Not only does Bird celebrate the play of her point guard rivals in Chicago and Atlanta, respectively, she is also encouraged about the next generation of point guards and how they will play the position.

“What’s interesting about the point guard position is that it had evolved prior to me entering the WNBA, and it’s going to continue to evolve,” said Bird. “And I think what you see now is situations where you look at Skylar Diggins-Smith as an example, Tanisha Wright even before Skylar is another example in her last couple years in New York. You had these guards who can really put up big numbers in the scoring column playing that point guard spot.

“And like I said earlier trying to find that balance and it might be shifting more toward a scoring mentality, but it works. When you have five threats on the floor that’s always a valuable thing. So I think as time goes, Odyssey Sims is another good example, where you have these players that, yes they can run their teams as far as assists go they put up numbers there as well. But if you don’t pay attention they can also drop 20 plus points on you.”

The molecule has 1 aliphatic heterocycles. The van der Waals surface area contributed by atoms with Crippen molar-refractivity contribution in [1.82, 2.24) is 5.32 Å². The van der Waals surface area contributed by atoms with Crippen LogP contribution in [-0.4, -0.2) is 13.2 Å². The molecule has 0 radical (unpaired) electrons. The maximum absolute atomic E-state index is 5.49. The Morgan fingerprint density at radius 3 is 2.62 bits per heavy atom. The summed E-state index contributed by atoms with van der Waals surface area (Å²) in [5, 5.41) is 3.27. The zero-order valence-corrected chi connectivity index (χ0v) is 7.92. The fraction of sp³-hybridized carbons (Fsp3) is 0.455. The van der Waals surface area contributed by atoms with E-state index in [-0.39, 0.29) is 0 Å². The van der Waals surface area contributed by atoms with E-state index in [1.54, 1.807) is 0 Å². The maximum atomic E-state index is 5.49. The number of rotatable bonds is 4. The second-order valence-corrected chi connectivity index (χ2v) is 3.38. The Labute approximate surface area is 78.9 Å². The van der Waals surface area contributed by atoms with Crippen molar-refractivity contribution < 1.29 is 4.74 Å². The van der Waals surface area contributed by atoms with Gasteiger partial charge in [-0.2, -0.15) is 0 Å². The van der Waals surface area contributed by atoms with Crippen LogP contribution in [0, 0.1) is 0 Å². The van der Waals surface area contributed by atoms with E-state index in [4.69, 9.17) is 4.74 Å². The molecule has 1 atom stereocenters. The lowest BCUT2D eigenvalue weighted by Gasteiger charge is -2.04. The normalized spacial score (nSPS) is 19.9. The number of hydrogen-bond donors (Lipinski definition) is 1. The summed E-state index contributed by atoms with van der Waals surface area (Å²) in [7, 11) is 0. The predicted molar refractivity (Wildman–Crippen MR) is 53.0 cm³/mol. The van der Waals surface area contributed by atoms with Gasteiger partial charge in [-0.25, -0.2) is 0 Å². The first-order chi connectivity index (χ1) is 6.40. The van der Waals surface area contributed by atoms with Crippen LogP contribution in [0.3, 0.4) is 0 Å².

Players like Vandersloot, Clarendon, Diggins-Smith and other young point guards will have their work cut out for them if they hope to challenge Bird’s record – wherever that may end up. Considering Bird is averaging a career-high in assists in her 15th season and showing little sign of wearing down, she could push the record toward 3,000 dimes if she chooses to continue to play a few more seasons.

“Oh, I don’t know,” Bird said of how high she can push the record. “I didn’t necessarily come into this league thinking about this milestone so I don’t really think on my way out I’ll be thinking about it either. I’ll just let the chips fall where they may.”

“I think the record is in good hands,” said Penicheiro.